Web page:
Howard: Interesting. Have you ever told the same storyline from say a Western perspective and then told the exact same story from an Eastern perspective?
Nick: I haven’t yet. It’s been a few months that I realized: “Man this student…There’s a story but it doesn’t fit what I’m used to. I’ve got to figure this out if I’m going to be a good instructor.” So I stumbled across this whole idea of the Eastern/Western story. It’s things that you know, but you don’t think about. But you saying that does make me think. Particularly if there’s something going on in the firehouse. Most of my stories are about me and my kid. I spend a lot of time trying to teach her to be ready for the world but I find what really happens is she teaches me to be a better person, not even just a better dad, but a better person. I’m talking more about my fire department experiences. Normally it’s just one or two other people, but there’s normally four or five people assigned to your apparatus. So there’s four or five people together. One assignment there were four of us, all completely different people, but we worked great together, because all four of us did our own thing. There was never a point where one of us was “ the person to follow”. If I could find a nugget of something like that, I would tell it that way: the four of us going through that experience and then getting to the other side. It’s not something I’ve done yet. Once I figure all this stuff out I’m going to try it, because that’s what I am.
Howard: I can see where certain storytelling methods would help emphasize certain things over others. Of course, then you’re back to: do you mess with the storylines? Do you stay true to one form or the other? How do you decide to tailor a story?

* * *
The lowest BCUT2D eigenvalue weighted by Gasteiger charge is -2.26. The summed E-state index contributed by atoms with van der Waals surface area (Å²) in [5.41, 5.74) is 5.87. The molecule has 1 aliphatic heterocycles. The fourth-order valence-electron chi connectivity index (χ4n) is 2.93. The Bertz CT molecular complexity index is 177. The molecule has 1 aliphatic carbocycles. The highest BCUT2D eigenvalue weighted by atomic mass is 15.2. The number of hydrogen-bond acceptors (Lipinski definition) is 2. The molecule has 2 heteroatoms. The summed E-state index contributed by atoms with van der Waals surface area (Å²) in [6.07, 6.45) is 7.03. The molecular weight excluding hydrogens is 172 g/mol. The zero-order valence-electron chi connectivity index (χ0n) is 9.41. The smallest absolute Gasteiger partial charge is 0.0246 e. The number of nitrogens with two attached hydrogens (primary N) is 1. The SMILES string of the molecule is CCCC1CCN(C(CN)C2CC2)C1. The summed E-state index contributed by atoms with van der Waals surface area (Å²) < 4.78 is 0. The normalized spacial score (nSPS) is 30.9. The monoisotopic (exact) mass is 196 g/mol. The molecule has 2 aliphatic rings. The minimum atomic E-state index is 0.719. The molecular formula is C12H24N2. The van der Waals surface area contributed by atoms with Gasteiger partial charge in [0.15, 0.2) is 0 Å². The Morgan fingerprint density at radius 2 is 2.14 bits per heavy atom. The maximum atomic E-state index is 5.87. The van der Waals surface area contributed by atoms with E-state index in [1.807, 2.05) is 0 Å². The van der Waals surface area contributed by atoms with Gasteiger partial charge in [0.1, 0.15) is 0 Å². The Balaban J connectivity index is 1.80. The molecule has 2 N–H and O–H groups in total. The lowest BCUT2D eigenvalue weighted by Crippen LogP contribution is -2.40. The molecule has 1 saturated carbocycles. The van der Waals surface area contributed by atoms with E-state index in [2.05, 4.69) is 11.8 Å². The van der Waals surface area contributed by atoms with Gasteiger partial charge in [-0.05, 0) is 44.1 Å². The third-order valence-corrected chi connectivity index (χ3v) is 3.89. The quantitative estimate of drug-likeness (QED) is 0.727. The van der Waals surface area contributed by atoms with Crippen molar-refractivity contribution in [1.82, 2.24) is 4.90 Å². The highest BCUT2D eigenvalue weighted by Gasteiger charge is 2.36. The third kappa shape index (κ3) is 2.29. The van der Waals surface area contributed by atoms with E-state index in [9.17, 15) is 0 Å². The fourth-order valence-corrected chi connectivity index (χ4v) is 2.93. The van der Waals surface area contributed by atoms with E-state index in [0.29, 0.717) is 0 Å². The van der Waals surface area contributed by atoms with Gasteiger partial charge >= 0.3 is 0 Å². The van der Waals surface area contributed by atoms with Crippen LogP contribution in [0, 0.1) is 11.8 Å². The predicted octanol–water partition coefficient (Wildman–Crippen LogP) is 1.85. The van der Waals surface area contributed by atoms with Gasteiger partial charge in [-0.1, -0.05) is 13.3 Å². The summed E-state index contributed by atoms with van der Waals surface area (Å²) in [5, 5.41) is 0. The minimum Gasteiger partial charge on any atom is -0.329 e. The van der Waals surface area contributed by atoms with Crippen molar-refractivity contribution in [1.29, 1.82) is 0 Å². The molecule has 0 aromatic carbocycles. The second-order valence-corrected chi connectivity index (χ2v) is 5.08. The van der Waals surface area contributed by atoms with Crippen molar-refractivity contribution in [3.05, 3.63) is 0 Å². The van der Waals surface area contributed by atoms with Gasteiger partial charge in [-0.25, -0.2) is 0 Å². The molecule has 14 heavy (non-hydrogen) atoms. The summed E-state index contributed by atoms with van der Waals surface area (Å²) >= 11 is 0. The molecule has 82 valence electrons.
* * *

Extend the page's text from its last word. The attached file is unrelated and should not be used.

Nick: This is where the importance of understanding other storytelling genres comes in, because some are strict. One, I think it’s an Iranian type of storytelling, you will tell the story like this– period. There’s no deviation. There’s supposed to be a song here, the song will show up, you will sing it in this pitch. Whereas personal narrative storytelling, nobody’s going to tell you the story is wrong, it’s your story. Or you have something like liar’s tales, you start off with a kernel of truth in the beginning and the rest is off the rails. But people know, they’re with you. They’re like: “You’re not telling the truth, but this is a good story.” I could make up a liar’s tale that has a more Eastern approach, so now it’s a group of people doing crazy stuff. Where am I going to put the conflict? I don’t have to put it where I was going to put it before. The nice thing about a liar’s tale is technically there’s a change, but it doesn’t have to be life altering. Some people are doing great things where they’re doing different versions and styles. To me all those types are exciting. More people are drawn to storytelling, and more people think of stories of their lives, different ways to get their meaning, their purpose out into the world. If you’re not president of a country or a ruler or entertainer, you don’t have that platform. But you can tell this story really well and record it and send it out, it can still have an effect. Howard, I know you said with doing stones, you just started doing it as a kid, but what drew you to that? No one’s like: “By golly, I am going to go and carve stone!” At least, it’s not a common thing. How’d you get on that track?